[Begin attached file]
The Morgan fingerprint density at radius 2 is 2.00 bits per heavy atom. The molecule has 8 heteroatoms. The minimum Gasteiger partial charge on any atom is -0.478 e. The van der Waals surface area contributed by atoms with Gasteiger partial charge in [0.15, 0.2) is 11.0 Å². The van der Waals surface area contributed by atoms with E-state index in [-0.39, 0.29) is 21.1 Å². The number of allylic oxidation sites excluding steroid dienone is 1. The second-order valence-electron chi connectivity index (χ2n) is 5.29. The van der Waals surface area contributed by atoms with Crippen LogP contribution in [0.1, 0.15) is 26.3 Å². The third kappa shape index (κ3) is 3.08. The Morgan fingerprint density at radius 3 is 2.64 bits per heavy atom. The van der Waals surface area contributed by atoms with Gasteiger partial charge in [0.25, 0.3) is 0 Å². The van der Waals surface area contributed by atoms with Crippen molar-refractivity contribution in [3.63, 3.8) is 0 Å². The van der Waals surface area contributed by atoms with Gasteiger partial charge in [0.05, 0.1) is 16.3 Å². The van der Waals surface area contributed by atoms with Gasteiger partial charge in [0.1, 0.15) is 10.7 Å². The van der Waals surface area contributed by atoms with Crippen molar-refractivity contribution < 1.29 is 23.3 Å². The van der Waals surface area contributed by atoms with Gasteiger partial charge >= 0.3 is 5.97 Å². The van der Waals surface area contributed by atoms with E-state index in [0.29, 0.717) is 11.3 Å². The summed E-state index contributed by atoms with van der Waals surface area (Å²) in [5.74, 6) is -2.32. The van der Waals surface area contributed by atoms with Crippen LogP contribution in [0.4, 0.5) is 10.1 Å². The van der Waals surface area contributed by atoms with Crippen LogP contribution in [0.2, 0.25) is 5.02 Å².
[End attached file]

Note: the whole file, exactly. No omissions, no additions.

The Morgan fingerprint density at radius 2 is 2.00 bits per heavy atom. The molecule has 8 heteroatoms. The minimum Gasteiger partial charge on any atom is -0.478 e. The van der Waals surface area contributed by atoms with Gasteiger partial charge in [0.15, 0.2) is 11.0 Å². The van der Waals surface area contributed by atoms with E-state index in [-0.39, 0.29) is 21.1 Å². The number of allylic oxidation sites excluding steroid dienone is 1. The second-order valence-electron chi connectivity index (χ2n) is 5.29. The van der Waals surface area contributed by atoms with Crippen LogP contribution in [0.1, 0.15) is 26.3 Å². The third kappa shape index (κ3) is 3.08. The Morgan fingerprint density at radius 3 is 2.64 bits per heavy atom. The van der Waals surface area contributed by atoms with Gasteiger partial charge in [0.25, 0.3) is 0 Å². The van der Waals surface area contributed by atoms with Crippen molar-refractivity contribution in [3.63, 3.8) is 0 Å². The van der Waals surface area contributed by atoms with Gasteiger partial charge in [0.05, 0.1) is 16.3 Å². The van der Waals surface area contributed by atoms with Gasteiger partial charge in [0.1, 0.15) is 10.7 Å². The van der Waals surface area contributed by atoms with Crippen molar-refractivity contribution < 1.29 is 23.3 Å². The van der Waals surface area contributed by atoms with Gasteiger partial charge >= 0.3 is 5.97 Å². The van der Waals surface area contributed by atoms with E-state index in [0.29, 0.717) is 11.3 Å². The summed E-state index contributed by atoms with van der Waals surface area (Å²) in [5.74, 6) is -2.32. The van der Waals surface area contributed by atoms with Crippen LogP contribution in [0.4, 0.5) is 10.1 Å². The van der Waals surface area contributed by atoms with Crippen LogP contribution in [0.2, 0.25) is 5.02 Å².